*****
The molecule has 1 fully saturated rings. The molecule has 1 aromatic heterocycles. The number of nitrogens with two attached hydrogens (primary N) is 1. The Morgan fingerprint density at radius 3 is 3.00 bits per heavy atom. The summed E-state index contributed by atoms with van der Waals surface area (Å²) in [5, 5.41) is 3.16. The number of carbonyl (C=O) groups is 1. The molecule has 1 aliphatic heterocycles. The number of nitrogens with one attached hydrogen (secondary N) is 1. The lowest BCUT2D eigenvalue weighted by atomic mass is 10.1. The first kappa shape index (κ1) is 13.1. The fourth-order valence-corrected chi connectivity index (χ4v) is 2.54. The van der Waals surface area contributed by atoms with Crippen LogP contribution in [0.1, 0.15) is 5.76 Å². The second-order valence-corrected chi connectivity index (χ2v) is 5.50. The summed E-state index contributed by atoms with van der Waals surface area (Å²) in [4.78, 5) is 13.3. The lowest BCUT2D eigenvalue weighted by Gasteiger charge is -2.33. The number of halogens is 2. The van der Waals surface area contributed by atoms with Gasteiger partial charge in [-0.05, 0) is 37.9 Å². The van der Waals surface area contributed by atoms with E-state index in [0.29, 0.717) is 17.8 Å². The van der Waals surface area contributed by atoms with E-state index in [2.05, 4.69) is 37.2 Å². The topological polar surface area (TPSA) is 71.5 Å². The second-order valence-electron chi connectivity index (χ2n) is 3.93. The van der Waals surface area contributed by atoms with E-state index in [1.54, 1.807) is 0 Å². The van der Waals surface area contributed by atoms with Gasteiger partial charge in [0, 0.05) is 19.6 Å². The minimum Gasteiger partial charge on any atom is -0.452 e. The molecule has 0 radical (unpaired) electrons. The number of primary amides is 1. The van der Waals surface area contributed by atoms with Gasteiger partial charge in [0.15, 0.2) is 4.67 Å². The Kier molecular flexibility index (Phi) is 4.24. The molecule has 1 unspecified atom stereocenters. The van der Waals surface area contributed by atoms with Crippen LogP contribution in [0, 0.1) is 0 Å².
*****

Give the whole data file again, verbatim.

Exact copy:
The molecule has 1 fully saturated rings. The molecule has 1 aromatic heterocycles. The number of nitrogens with two attached hydrogens (primary N) is 1. The Morgan fingerprint density at radius 3 is 3.00 bits per heavy atom. The summed E-state index contributed by atoms with van der Waals surface area (Å²) in [5, 5.41) is 3.16. The number of carbonyl (C=O) groups is 1. The molecule has 1 aliphatic heterocycles. The number of nitrogens with one attached hydrogen (secondary N) is 1. The lowest BCUT2D eigenvalue weighted by atomic mass is 10.1. The first kappa shape index (κ1) is 13.1. The fourth-order valence-corrected chi connectivity index (χ4v) is 2.54. The van der Waals surface area contributed by atoms with Crippen LogP contribution in [0.1, 0.15) is 5.76 Å². The second-order valence-corrected chi connectivity index (χ2v) is 5.50. The summed E-state index contributed by atoms with van der Waals surface area (Å²) in [4.78, 5) is 13.3. The lowest BCUT2D eigenvalue weighted by Gasteiger charge is -2.33. The number of halogens is 2. The van der Waals surface area contributed by atoms with Gasteiger partial charge in [-0.05, 0) is 37.9 Å². The van der Waals surface area contributed by atoms with E-state index in [0.29, 0.717) is 17.8 Å². The van der Waals surface area contributed by atoms with E-state index in [2.05, 4.69) is 37.2 Å². The topological polar surface area (TPSA) is 71.5 Å². The second-order valence-electron chi connectivity index (χ2n) is 3.93. The van der Waals surface area contributed by atoms with E-state index in [1.54, 1.807) is 0 Å². The van der Waals surface area contributed by atoms with Gasteiger partial charge in [0, 0.05) is 19.6 Å². The minimum Gasteiger partial charge on any atom is -0.452 e. The molecule has 0 radical (unpaired) electrons. The number of primary amides is 1. The van der Waals surface area contributed by atoms with Gasteiger partial charge in [0.15, 0.2) is 4.67 Å². The Kier molecular flexibility index (Phi) is 4.24. The molecule has 1 unspecified atom stereocenters. The van der Waals surface area contributed by atoms with Crippen LogP contribution in [0, 0.1) is 0 Å².